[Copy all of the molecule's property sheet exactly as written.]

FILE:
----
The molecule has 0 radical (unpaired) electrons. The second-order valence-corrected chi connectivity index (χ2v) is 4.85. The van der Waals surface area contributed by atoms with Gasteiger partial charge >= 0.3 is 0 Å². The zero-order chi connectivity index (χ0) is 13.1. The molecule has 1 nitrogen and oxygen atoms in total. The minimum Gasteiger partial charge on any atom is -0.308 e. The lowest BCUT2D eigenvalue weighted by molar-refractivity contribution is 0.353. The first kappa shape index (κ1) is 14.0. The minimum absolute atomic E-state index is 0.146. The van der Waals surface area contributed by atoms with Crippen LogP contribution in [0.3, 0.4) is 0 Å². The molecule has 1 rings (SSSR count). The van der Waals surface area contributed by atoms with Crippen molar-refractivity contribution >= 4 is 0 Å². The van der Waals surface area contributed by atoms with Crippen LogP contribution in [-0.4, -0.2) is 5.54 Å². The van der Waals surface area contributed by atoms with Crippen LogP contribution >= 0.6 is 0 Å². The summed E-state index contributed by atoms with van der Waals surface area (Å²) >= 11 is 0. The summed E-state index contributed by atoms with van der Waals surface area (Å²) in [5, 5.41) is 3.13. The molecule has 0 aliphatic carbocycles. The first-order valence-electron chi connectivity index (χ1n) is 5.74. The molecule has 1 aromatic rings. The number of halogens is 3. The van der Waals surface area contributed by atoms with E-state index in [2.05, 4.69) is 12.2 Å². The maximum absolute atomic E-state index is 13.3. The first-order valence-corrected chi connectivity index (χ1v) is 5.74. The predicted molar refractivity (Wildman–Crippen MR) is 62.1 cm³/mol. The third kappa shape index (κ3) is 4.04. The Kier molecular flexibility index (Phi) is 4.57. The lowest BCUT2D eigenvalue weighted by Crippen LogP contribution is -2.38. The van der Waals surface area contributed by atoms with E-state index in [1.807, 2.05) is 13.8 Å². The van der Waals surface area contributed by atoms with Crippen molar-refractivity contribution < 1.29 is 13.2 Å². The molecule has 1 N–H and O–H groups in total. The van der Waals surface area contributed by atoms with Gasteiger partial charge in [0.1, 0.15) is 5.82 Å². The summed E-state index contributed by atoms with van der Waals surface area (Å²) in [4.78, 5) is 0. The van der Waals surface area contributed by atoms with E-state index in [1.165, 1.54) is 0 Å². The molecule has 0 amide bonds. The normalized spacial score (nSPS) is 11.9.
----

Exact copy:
The molecule has 0 radical (unpaired) electrons. The second-order valence-corrected chi connectivity index (χ2v) is 4.85. The van der Waals surface area contributed by atoms with Gasteiger partial charge >= 0.3 is 0 Å². The zero-order chi connectivity index (χ0) is 13.1. The molecule has 1 nitrogen and oxygen atoms in total. The minimum Gasteiger partial charge on any atom is -0.308 e. The lowest BCUT2D eigenvalue weighted by molar-refractivity contribution is 0.353. The first kappa shape index (κ1) is 14.0. The minimum absolute atomic E-state index is 0.146. The van der Waals surface area contributed by atoms with Crippen LogP contribution in [0.3, 0.4) is 0 Å². The molecule has 1 rings (SSSR count). The van der Waals surface area contributed by atoms with Crippen molar-refractivity contribution >= 4 is 0 Å². The van der Waals surface area contributed by atoms with Crippen LogP contribution in [-0.4, -0.2) is 5.54 Å². The van der Waals surface area contributed by atoms with Crippen LogP contribution >= 0.6 is 0 Å². The summed E-state index contributed by atoms with van der Waals surface area (Å²) >= 11 is 0. The summed E-state index contributed by atoms with van der Waals surface area (Å²) in [5, 5.41) is 3.13. The molecule has 0 aliphatic carbocycles. The first-order valence-electron chi connectivity index (χ1n) is 5.74. The molecule has 1 aromatic rings. The number of halogens is 3. The van der Waals surface area contributed by atoms with E-state index in [2.05, 4.69) is 12.2 Å². The maximum absolute atomic E-state index is 13.3. The first-order valence-corrected chi connectivity index (χ1v) is 5.74. The predicted molar refractivity (Wildman–Crippen MR) is 62.1 cm³/mol. The third kappa shape index (κ3) is 4.04. The Kier molecular flexibility index (Phi) is 4.57. The lowest BCUT2D eigenvalue weighted by Crippen LogP contribution is -2.38. The van der Waals surface area contributed by atoms with E-state index in [1.807, 2.05) is 13.8 Å². The van der Waals surface area contributed by atoms with Crippen molar-refractivity contribution < 1.29 is 13.2 Å². The molecule has 1 N–H and O–H groups in total. The van der Waals surface area contributed by atoms with Gasteiger partial charge in [0.1, 0.15) is 5.82 Å². The summed E-state index contributed by atoms with van der Waals surface area (Å²) in [4.78, 5) is 0. The van der Waals surface area contributed by atoms with E-state index in [1.165, 1.54) is 0 Å². The molecule has 0 amide bonds. The normalized spacial score (nSPS) is 11.9.